|Publication number||US5818360 A|
|Application number||US 08/845,772|
|Publication date||Oct 6, 1998|
|Filing date||Apr 28, 1997|
|Priority date||Apr 28, 1997|
|Publication number||08845772, 845772, US 5818360 A, US 5818360A, US-A-5818360, US5818360 A, US5818360A|
|Inventors||Chou-Ming Chu, Michele Fiore|
|Original Assignee||Acer Incorporated|
|Export Citation||BiBTeX, EndNote, RefMan|
|Patent Citations (9), Non-Patent Citations (1), Referenced by (67), Classifications (16), Legal Events (7)|
|External Links: USPTO, USPTO Assignment, Espacenet|
1. Field of the Invention
This invention relates generally to key-in input devices, and more particularly to flexible input devices which can be changed to an inclining position.
2. Description of the Prior Art
Many conventional keyboards allow a keyboard to be tilted, with the keyboard surface sloping ascendantly away from the user. This configuration may be suitable for use when the keyboard is placed on a desktop. Because the keyboard is usually at an elevated position relative to the elbow, tilting the distal end of the keyboard, which is the end farther away from the user, allows the keyboard surface to become substantially parallel to the user's forearms, thereby placing less stress on the user's wrists.
A typical method for tilting a keyboard is to use supporting legs at the distal end of the keyboard. The supporting legs usually can be retracted to return the keyboard to a substantially horizontal position. In addition, some prior art keyboards have additional palm rest areas, which can relieve stress from the wrists. FIG. 1 is a drawing of a typical prior art computer input device with a keyboard and a palm rest.
However, when this keyboard is placed at a substantially level or lower position than the user's elbows, the upward tilted keyboard forces the user to place his/her hand in an unnatural orientation. Frequent use of such prior art keyboard placed in a position approximately level to or lower than the user's elbows can lead to stress injuries, such as carpal tunnel syndrome. This is especially true for business people who use laptop computers frequently during their travels.
What is needed, therefore, is a device for improving the ergonomics of keyboards. In particular, the device should be capable of inclining the keyboard surface downwards away from the user, resulting in a more natural hand and wrist orientation.
This is because the keyboard is then placed at a level or lower position than the elbow, with the forearms horizontal or slanting downward. This downward slanting orientation cannot be achieved by a prior art keyboard. At best, the supporting legs can be retracted, returning the keyboard to a horizontal position. The present invention therefore discloses an input device for a user to input data and control signals to a data processing apparatus. The input device mainly comprises a keyboard and a tilting mechanism which tilts the keyboard so that the keys proximate to the user become elevated relative to the keys farther away from the user; that is, the keyboard slopes downwards away from the user. The tilting mechanism allows automatic keyboard tilting upon opening a notebook computer's screen lid, and also manual angular adjustment of the keyboard to fit the user's needs.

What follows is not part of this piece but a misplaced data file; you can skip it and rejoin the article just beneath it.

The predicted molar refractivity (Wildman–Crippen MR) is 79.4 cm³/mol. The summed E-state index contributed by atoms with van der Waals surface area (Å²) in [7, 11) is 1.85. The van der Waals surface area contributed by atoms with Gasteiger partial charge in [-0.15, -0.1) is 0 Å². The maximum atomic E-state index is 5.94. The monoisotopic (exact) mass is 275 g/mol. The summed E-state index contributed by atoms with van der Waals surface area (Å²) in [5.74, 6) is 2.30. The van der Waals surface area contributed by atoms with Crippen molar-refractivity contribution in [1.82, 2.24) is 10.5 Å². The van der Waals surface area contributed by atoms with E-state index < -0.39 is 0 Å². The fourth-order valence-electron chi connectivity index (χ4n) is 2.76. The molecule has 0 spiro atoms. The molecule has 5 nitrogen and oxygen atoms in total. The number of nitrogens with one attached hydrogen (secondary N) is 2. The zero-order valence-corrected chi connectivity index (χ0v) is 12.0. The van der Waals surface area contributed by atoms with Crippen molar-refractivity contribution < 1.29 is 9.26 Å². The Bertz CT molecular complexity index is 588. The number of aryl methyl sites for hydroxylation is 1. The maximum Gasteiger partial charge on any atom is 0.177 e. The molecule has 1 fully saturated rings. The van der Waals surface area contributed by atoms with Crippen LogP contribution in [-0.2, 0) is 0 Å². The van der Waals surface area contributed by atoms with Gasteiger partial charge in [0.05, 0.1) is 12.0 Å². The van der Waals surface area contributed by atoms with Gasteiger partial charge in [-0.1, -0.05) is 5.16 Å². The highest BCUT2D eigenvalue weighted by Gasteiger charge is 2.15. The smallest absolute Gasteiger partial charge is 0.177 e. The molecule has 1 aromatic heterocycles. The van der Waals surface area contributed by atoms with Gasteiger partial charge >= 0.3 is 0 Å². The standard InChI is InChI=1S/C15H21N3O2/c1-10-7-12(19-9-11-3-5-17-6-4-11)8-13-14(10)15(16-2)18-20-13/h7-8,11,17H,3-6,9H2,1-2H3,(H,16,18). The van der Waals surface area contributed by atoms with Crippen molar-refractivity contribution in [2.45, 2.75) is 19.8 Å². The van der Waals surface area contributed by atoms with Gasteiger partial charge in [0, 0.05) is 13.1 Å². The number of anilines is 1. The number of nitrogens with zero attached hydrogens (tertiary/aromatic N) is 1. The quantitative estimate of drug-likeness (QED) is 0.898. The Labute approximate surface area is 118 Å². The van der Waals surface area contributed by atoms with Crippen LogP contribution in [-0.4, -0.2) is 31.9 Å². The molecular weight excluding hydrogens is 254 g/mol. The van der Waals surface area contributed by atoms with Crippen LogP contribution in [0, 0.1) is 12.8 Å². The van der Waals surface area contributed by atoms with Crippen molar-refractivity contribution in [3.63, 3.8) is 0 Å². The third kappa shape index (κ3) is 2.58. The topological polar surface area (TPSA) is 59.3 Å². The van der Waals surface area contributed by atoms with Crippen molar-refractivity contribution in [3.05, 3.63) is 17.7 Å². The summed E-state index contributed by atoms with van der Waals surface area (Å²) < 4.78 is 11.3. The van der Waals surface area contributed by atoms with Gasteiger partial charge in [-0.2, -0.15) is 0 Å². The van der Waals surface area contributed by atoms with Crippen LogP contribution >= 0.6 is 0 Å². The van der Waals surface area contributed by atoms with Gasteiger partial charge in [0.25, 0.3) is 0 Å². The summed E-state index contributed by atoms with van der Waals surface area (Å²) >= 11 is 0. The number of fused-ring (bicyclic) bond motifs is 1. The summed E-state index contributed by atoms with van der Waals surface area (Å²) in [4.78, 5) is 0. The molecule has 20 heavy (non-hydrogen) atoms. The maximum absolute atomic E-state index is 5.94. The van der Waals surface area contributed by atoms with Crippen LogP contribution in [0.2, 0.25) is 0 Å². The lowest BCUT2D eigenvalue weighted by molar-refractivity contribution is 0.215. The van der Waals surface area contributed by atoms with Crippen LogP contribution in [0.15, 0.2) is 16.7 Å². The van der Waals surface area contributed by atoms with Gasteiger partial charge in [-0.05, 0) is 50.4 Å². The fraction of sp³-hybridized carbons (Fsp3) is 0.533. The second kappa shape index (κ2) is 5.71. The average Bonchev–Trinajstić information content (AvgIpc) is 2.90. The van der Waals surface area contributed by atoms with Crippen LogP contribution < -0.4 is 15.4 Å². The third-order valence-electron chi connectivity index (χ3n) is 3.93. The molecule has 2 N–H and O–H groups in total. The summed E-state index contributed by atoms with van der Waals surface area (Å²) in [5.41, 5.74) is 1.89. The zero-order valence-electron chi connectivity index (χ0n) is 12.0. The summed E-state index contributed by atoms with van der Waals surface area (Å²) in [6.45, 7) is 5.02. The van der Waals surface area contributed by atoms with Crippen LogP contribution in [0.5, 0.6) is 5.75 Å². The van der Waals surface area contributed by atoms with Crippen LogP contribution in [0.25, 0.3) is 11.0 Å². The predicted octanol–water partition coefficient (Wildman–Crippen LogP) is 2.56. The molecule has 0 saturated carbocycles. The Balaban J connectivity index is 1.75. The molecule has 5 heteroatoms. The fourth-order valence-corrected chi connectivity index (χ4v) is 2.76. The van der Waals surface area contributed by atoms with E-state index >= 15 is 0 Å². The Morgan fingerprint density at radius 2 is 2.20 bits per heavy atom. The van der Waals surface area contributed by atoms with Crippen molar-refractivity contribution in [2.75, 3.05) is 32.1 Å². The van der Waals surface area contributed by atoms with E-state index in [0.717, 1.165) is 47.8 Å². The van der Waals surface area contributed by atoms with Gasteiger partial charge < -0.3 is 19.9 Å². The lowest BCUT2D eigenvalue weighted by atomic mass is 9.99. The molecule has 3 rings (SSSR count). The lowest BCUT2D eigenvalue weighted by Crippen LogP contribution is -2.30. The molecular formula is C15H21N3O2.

One advantage of the present invention is that the keyboard can be easily moved from the tilted configuration into the conventional horizontal configuration during storage or transit. This is especially useful when used in a portable computer.
Another advantage is that a linkage assembly for tilting the keyboard can be internally disposed within the computer. The movements of the keyboard are entirely internal, i.e., they do not change the shape of the computer's outer housing. Therefore, the present invention will not diminish the stability of the main housing when the computer is placed on the user's lap.
A further advantage of the invention is that when used in a computer, the keyboard's tilting can be configured to be coupled with the movement of the computer screen lid.
The above is a brief description of some deficiencies in the prior art and advantages of the present invention. Other features, advantages and embodiments of the invention will be apparent to those skilled in the art from the following description, accompanying drawings and appended claims.
FIG. 1 is a drawing of the prior art keyboard.
FIGS. 2 (a), (b) are skeleton diagrams of hand postures when using a computer keyboard device.
FIG. 3 is a perspective view of the preferred embodiment of the present invention.
FIG. 4 is a side view of the preferred embodiment of the present invention.
FIGS. 5 (a) and (b) are drawings of the relevant angles concerning the present invention.
FIGS. 6 (a), (b), (c), and (d) are operational drawings of the linkage movements of the present invention.
FIG. 7 is an operational drawing of an embodiment of the present invention.
FIG. 8 is a partial dissection view of an embodiment of the present invention.
FIG. 9 is a drawing of an embodiment of the present invention.
FIG. 10 is a drawing of an embodiment of the present invention.
FIGS. 11 (a) and (b) are operational drawings of an embodiment of the present invention.
FIG. 12 is an operational drawing of an embodiment of the present invention.
FIG. 13 is a drawing of an embodiment of the present invention.